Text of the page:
Tag Archives: Dry

Har Lok Cantonese Dry Fry Prawns Recipe

Both sets of my grandparents are Cantonese, so I grow up eating plenty of Chinese Cantonese dishes. For special occasions, we always have at least one seafood dish, and one of the most requested dish is this Cantonese dry fry prawns, a.k.a. Har Lok (干煎虾碌). This is such a quick and easy prawns dish to prepare, and the sweet and sour sauce is always a hit.

Ingredients to prepare har lok (Cantonese dry fry prawns).

Sweet and sour sauce for har lok (Cantonese dry fry prawns)

The sweet and sour sauce is very simple and using staple pantry sauces. You will need:

Har lok (Cantonese dry fry prawns).

Har lok (Cantonese dry fry prawns).

Choosing the correct prawns size to use

Depending on the occasions, you can use either jumbo size prawns, or medium size prawns for this dish:

  • For really special occasions, like Chinese New Year, it is best to use the biggest size prawns you can get. My Mom always get jumbo size prawns for Chinese New Year, which is about 15-25 prawns per kilogram.
  • For everyday occasions, it is okay to use medium size prawns (which is what I use in the photos), and it should be about 40-50 prawns per kilogram.
Har lok (Cantonese dry fry prawns).

Har lok (Cantonese dry fry prawns).

How to cook prawns so they stay crunchy

The biggest sin one can commit when preparing prawns/shrimps is overcooking. Anytime you cook prawns/shrimps, it is always best to undercook rather than overcook. Perfectly cooked prawns/shrimps will have crunchy texture, while overcooked ones will have chewy leathery texture, which is a big no no.

To prepare the perfect har lok, here are my tips:

  • When you fry the prawns in oil, be extra sure that the moment you see them turn orange, you should immediately remove from heat and transfer them to a plate.
  • When you return the fried shrimps to the pan to mix with the sauce, be sure to do this quickly. You should only need at most 30 seconds to toss the shrimps with the sauce. If for any reason you need more time than this, it is better to turn off the heat once the sauce boils, remove the pan/wok from heat source, then add the fried shrimps and toss.

I hope my recipe will lead you to perfectly crispy and crunchy prawns with delicious sweet and sour sauce.

Har lok (Cantonese dry fry prawns).

Har lok (Cantonese dry fry prawns).

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Dry Hayashi Beef Rice Bowl Recipe

Japanese dry hayashi beef rice bowl, with poached egg, and fried onions.

Rice bowl is one of the main staples of quick and cheap Japanese lunches, basically the stuff that fuels most Japanese salaryman 😉

One of my favorite rice bowls is the hayashi beef rice bowl. At a glance, hayashi beef rice looks like curry rice, but hayashi rice is sweet and fruity while curry rice tends to be spicier.

Ingredients for Japanese dry hayashi beef rice bowl: ground beef, carrot, onion, garlic, tomato ketchup, Worcestershire sauce, sake, and cornstarch.

Ingredients for Japanese dry hayashi beef rice bowl: ground beef, carrot, onion, garlic, tomato ketchup, Worcestershire sauce, sake, and cornstarch.

Hayashi beef: dry vs. wet (original)

A typical hayashi beef dish is wetter instead of dry. It also uses red wine instead of sake. For the dry version, you can get away with sake, and that’s what I use for this recipe.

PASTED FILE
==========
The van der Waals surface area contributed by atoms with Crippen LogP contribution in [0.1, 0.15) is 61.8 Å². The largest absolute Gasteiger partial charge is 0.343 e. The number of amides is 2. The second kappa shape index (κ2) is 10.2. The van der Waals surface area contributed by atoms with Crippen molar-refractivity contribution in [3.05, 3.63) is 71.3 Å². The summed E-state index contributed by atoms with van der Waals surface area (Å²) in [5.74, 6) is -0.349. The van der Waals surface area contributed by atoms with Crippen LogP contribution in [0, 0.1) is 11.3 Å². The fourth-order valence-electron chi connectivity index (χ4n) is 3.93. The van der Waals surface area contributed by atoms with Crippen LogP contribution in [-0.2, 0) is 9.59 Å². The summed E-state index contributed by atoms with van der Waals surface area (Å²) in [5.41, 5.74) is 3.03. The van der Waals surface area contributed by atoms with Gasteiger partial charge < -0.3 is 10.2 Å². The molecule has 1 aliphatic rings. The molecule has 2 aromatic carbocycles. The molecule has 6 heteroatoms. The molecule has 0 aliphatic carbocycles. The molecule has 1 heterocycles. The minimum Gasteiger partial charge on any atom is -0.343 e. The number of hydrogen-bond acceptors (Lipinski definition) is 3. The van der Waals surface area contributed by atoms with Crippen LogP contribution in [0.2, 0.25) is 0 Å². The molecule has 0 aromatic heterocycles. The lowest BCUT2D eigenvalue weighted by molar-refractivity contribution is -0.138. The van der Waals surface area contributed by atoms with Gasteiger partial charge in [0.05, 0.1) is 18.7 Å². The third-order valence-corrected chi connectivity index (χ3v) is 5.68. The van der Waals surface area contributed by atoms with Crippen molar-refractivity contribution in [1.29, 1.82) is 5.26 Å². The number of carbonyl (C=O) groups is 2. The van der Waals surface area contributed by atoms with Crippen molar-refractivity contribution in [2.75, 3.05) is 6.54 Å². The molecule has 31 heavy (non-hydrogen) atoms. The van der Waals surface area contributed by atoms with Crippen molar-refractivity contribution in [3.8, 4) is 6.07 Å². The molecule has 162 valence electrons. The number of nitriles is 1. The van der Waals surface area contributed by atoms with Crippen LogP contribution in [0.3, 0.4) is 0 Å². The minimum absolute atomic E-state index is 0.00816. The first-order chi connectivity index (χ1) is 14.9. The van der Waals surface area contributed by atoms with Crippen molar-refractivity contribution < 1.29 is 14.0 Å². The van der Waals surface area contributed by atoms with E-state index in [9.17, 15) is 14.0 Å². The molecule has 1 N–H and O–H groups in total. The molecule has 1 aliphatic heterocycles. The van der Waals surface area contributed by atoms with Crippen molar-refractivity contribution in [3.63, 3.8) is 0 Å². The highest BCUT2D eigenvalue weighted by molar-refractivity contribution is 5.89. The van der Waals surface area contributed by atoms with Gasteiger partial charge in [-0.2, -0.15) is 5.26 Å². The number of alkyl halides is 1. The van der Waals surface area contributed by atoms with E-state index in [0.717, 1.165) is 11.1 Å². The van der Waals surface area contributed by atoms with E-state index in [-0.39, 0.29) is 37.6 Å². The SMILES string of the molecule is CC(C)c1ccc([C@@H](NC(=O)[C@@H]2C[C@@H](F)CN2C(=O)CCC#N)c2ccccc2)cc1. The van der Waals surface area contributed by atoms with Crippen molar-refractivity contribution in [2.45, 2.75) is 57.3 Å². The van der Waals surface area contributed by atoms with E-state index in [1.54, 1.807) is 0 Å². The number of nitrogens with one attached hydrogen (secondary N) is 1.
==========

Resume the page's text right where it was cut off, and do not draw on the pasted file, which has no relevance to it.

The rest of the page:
Ingredients for dry hayashi beef

We will need ground beef, carrot, onion, garlic, tomato ketchup, Worcestershire sauce (or tonkatsu sauce), sake, beef stock, and cornstarch.

How to cook dry hayashi beef

Heat oil over medium-high heat in a large skillet/frying pan. Sauté diced carrot and diced onion (reserve the sliced onion for later) until the onion is translucent.

Add ground beef, garlic, corn starch, and 1/2 cup of beef stock to the skillet/pan. Stir to break the ground beef. Cook it for 3 minutes.

Pour the rest of the beef stock, along with tomato ketchup, Worcestershire sauce (or tonkatsu sauce), and sake. Cook until the liquid is almost dry. About 15 minutes.

(1) Sauté onion and carrot until onion is translucent. (2) Add ground beef, garlic, cornstarch, and part of the beef stock. Stir to break up the ground beef and cook until no longer pink. (3) Add the remaining beef stock, tomato ketchup, Worcestershire sauce, and sake. Cook until the liquid is almost dry.

(1) Sauté onion and carrot until onion is translucent. (2) Add ground beef, garlic, cornstarch, and part of the beef stock. Stir to break up the ground beef and cook until no longer pink. (3) Add the remaining beef stock, tomato ketchup, Worcestershire sauce, and sake. Cook until the liquid is almost dry.

Rice, Poached Egg, and Crispy Onions

Since this is a rice bowl, the ground beef in itself is just one part of the equation. To make a rice bowl, you will also need:

  • steamed white rice
  • poached eggs
  • crispy onions

For the eggs, you can prepare poached eggs, onsen tamago (soft-boiled eggs), or mash hard-boiled eggs and season with salt and pepper.

To make crispy onions, heat 1/2″ of oil in a small frying pan/pot. Once the oil is hot, fry the thinly sliced onions until golden brown and crispy. Remove fried onion with a slotted spoon and place on a kitchen paper towel to remove excess oil.

If you are not in the mood to fry onions, you can cut nori into thin strips, but crispy onions are superior in my opinion.

To serve, pour dry hayashi beef over a bowl of steamed rice, then top with poached egg, and sprinkle with fried onions.

To serve, pour dry hayashi beef over a bowl of steamed rice, then top with poached egg, and sprinkle with fried onions.

Other Japanese rice bowl recipes

If you love this hayashi beef rice bowl, you may want to try my recipes for other Japanese rice bowls too. They are all equally delicious, quick, and easy to prepare:

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